I’ll admit. Everyone’s excited by Bluetooth – I haven’t really bothered. I don’t want to have to worry about charging the unit to use it, and worse, forgetting to charge it, and having it be dead when I need it. For the time being, I’d be content if they had a non-bluetooth version.

That being said, I did charge my android tablet yesterday, so I could upgrade the bluetooth firmware on the radio (that has to be done OTA, which is a hassle if one ONLY has iOS…).

I configured the bluetooth link, and set up the mic – it worked flawlessly, the only real difference from the wired connection is that there seems to be a slight delay when keying the radio with the bluetooth link. Essentially the remainder of my observations in this post apply to both wired and wireless, with the only difference being the fact that in the bluetooth state, the user needs to remember to occasionally charge the control head battery – oh, and the power on indicator light (mentioned just below) won’t come on when the head isn’t physically connected to the radio via a cable.

Operation – Power On / Power Off

So, this is the ONE complaint I have. I have my radio powered by an ignition switched circuit so that it turns off when the truck is off and doesn’t kill the battery. The remote head shuts off after a 2-3 minute timeout. No problem. But when power is re applied to the radio (note, it’s in wired mode!) the remote head does not automatically power on with the radio. This could be because I’m running 1.17 firmware, and I’m hearing 2.0 has some improvements but I have yet to test that.

Power on sequence (note – no audio). You can see the Axle Lock button light up when I start the truck.

Now, as you can see, the control head has an indicator that the radio is powered, so I could still move the radio out of sight and just know I need to manually turn the control head on to access it… and hey, APRS would still be running in the background.


I already discussed the connector port on the side of the control head.

One nice item is the fact that the belt clip mounting location has a fair bit of metal inside the case. This means that the BH-01 is compatible with the magnetic mic microphone holders with no adaptors or modifications! Truth be told, I’m not sure that I’d use a belt clip with this unit anyway, even when I was doing Rally stuff, I’d me more likely to put it in a shirt or jacket pocket.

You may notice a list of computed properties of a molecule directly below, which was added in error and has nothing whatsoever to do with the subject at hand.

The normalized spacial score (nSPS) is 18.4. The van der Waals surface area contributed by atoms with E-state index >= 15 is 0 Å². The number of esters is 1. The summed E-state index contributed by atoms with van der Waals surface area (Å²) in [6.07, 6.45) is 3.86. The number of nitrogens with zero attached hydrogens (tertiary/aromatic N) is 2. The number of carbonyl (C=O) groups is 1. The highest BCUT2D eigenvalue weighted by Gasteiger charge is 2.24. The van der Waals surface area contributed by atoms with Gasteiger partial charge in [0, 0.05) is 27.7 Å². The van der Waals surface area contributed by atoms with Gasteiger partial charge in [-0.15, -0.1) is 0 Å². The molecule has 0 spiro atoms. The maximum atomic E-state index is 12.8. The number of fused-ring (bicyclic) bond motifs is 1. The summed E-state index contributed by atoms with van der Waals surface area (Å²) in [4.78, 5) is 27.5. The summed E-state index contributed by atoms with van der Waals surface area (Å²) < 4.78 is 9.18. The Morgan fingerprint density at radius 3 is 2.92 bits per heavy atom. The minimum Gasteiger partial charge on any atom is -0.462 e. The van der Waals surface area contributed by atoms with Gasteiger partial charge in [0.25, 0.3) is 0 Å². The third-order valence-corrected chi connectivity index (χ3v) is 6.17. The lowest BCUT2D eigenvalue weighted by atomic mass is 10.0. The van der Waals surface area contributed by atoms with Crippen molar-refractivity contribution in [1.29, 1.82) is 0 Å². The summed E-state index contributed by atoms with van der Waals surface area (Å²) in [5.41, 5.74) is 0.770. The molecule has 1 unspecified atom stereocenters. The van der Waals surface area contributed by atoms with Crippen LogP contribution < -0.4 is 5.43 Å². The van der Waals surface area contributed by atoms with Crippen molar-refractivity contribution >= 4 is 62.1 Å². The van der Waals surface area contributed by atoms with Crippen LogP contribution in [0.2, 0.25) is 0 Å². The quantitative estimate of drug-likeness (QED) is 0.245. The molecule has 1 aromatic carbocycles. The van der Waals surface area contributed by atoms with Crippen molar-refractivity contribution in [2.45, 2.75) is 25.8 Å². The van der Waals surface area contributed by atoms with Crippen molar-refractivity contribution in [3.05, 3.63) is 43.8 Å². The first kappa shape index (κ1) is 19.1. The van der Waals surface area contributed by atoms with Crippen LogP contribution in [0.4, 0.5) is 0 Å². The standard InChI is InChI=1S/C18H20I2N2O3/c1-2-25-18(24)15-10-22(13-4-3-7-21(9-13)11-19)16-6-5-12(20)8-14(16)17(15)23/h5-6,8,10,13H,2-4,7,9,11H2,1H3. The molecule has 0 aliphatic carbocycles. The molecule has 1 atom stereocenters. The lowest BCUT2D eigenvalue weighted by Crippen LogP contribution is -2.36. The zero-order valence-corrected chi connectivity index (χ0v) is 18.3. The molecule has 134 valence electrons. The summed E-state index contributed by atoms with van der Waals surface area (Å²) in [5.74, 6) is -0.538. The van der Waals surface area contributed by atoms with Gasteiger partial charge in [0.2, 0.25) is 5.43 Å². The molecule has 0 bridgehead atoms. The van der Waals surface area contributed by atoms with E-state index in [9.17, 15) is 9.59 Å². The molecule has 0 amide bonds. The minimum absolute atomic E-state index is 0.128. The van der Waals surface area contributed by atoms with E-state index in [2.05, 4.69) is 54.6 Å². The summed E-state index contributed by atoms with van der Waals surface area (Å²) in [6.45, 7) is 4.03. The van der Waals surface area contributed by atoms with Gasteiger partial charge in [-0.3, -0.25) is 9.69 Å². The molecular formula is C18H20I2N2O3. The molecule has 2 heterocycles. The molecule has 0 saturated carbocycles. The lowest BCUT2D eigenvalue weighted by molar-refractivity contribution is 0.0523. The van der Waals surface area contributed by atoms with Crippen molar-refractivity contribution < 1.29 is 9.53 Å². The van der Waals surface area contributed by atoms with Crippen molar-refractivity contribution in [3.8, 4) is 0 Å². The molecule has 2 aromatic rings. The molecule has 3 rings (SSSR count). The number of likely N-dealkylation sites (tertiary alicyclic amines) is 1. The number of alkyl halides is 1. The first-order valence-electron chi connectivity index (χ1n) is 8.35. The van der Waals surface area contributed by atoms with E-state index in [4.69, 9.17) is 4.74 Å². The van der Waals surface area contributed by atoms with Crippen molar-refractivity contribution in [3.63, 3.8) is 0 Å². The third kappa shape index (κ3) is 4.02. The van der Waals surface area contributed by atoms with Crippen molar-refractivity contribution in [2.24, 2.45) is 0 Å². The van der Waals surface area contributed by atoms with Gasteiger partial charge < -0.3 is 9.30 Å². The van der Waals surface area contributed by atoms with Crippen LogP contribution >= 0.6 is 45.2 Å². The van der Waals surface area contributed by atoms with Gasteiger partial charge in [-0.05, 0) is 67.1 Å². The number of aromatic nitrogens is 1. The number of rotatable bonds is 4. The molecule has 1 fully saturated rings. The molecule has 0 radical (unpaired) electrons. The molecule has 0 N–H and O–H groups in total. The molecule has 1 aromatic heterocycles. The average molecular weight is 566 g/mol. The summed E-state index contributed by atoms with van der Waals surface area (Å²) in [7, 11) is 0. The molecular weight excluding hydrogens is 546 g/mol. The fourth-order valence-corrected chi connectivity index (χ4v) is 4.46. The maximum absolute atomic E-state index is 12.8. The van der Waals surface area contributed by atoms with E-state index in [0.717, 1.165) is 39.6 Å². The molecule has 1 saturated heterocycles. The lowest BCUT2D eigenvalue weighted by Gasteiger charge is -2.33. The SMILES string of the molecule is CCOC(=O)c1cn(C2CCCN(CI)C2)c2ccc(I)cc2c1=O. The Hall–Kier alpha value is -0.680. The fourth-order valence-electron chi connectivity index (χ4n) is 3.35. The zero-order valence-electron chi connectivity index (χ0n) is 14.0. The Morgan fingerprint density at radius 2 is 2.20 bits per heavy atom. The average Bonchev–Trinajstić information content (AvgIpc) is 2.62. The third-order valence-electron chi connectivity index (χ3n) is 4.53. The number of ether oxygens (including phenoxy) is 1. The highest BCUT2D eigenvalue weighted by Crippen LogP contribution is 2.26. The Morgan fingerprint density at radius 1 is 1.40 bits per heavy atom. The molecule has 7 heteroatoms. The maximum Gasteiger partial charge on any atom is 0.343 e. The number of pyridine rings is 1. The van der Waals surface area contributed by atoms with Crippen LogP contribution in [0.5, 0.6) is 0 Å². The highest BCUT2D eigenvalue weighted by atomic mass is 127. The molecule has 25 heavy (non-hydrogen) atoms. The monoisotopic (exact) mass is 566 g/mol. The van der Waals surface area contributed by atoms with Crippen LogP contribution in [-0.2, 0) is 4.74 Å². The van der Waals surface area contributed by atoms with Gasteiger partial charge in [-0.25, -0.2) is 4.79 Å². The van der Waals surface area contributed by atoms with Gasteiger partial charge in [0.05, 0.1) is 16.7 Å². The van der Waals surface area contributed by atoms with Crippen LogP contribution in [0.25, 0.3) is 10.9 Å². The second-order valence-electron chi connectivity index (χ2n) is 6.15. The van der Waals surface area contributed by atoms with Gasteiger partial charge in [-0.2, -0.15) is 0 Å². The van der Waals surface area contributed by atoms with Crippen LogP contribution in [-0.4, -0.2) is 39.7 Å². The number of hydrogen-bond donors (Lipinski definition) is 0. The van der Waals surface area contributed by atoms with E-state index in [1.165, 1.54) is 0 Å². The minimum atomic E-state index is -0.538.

The P1-P2-P3 programmable keys are a bit different than the radio. I’m glad they don’t just remap the keys from the front panel of the radio as that would be awkward, since there only 3. They did (in my opinion) do something smart to give some additional functions to the user- each of the programmable keys can have THREE functions. Short press, long press, and REALLY long press!

I need to get the hot key for 4000 in the radio so I can test that out.


This thing is exactly what I wanted for my mobile install. It’s got a few minor flaws (power functionality) but generally speaking it makes this radio great for limited space installs. It is clearly loud enough to be used in a typical operating environment, and comfortable to use. The 3 programmable keys are more than enough to make the most used menu functions and operational changes simple. And finally, the wired or wireless options are easy to configure and use, making this an easy radio configuration option in a variety of installations.

As a matter of fact, I’m planning on getting a second one for the radio I bought for travel and eventually my daily driver. (Hey, moving to DFW, my daily commute will be a bit longer and the truck won’t be the best thing for driving to and from work every day.